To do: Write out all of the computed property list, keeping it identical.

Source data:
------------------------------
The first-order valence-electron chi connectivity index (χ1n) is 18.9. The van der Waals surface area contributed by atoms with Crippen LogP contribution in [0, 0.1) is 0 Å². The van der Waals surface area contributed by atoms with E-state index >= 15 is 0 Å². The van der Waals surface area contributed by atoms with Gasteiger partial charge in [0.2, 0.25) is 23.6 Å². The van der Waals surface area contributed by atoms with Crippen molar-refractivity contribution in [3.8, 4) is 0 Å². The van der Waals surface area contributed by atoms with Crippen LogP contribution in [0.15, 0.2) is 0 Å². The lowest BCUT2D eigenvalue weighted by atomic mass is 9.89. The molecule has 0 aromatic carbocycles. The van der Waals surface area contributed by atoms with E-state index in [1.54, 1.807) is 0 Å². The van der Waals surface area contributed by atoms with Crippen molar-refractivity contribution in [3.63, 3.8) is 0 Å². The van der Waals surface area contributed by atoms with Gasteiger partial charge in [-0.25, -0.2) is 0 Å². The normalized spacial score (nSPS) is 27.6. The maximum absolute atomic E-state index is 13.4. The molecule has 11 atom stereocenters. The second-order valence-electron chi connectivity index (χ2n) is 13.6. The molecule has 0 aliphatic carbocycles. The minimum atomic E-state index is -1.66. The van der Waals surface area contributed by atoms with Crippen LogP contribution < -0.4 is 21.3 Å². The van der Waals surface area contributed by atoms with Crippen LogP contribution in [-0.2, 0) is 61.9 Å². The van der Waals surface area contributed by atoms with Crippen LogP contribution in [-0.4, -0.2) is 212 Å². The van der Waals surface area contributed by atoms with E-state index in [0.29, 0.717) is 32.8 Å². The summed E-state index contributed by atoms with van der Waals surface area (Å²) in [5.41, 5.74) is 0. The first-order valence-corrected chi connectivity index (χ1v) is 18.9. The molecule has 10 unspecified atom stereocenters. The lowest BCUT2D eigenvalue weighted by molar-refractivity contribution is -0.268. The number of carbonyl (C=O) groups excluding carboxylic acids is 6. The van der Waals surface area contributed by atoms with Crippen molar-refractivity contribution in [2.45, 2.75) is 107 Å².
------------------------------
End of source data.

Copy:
The first-order valence-electron chi connectivity index (χ1n) is 18.9. The van der Waals surface area contributed by atoms with Crippen LogP contribution in [0, 0.1) is 0 Å². The van der Waals surface area contributed by atoms with E-state index >= 15 is 0 Å². The van der Waals surface area contributed by atoms with Gasteiger partial charge in [0.2, 0.25) is 23.6 Å². The van der Waals surface area contributed by atoms with Crippen molar-refractivity contribution in [3.8, 4) is 0 Å². The van der Waals surface area contributed by atoms with Crippen LogP contribution in [0.15, 0.2) is 0 Å². The lowest BCUT2D eigenvalue weighted by atomic mass is 9.89. The molecule has 0 aromatic carbocycles. The van der Waals surface area contributed by atoms with E-state index in [1.54, 1.807) is 0 Å². The van der Waals surface area contributed by atoms with Crippen molar-refractivity contribution in [3.63, 3.8) is 0 Å². The van der Waals surface area contributed by atoms with Gasteiger partial charge in [-0.25, -0.2) is 0 Å². The normalized spacial score (nSPS) is 27.6. The maximum absolute atomic E-state index is 13.4. The molecule has 11 atom stereocenters. The second-order valence-electron chi connectivity index (χ2n) is 13.6. The molecule has 0 aliphatic carbocycles. The minimum atomic E-state index is -1.66. The van der Waals surface area contributed by atoms with Crippen LogP contribution < -0.4 is 21.3 Å². The van der Waals surface area contributed by atoms with Crippen LogP contribution in [-0.2, 0) is 61.9 Å². The van der Waals surface area contributed by atoms with Crippen LogP contribution in [-0.4, -0.2) is 212 Å². The van der Waals surface area contributed by atoms with E-state index in [0.29, 0.717) is 32.8 Å². The summed E-state index contributed by atoms with van der Waals surface area (Å²) in [5.41, 5.74) is 0. The first-order valence-corrected chi connectivity index (χ1v) is 18.9. The molecule has 10 unspecified atom stereocenters. The lowest BCUT2D eigenvalue weighted by molar-refractivity contribution is -0.268. The number of carbonyl (C=O) groups excluding carboxylic acids is 6. The van der Waals surface area contributed by atoms with Crippen molar-refractivity contribution in [2.45, 2.75) is 107 Å².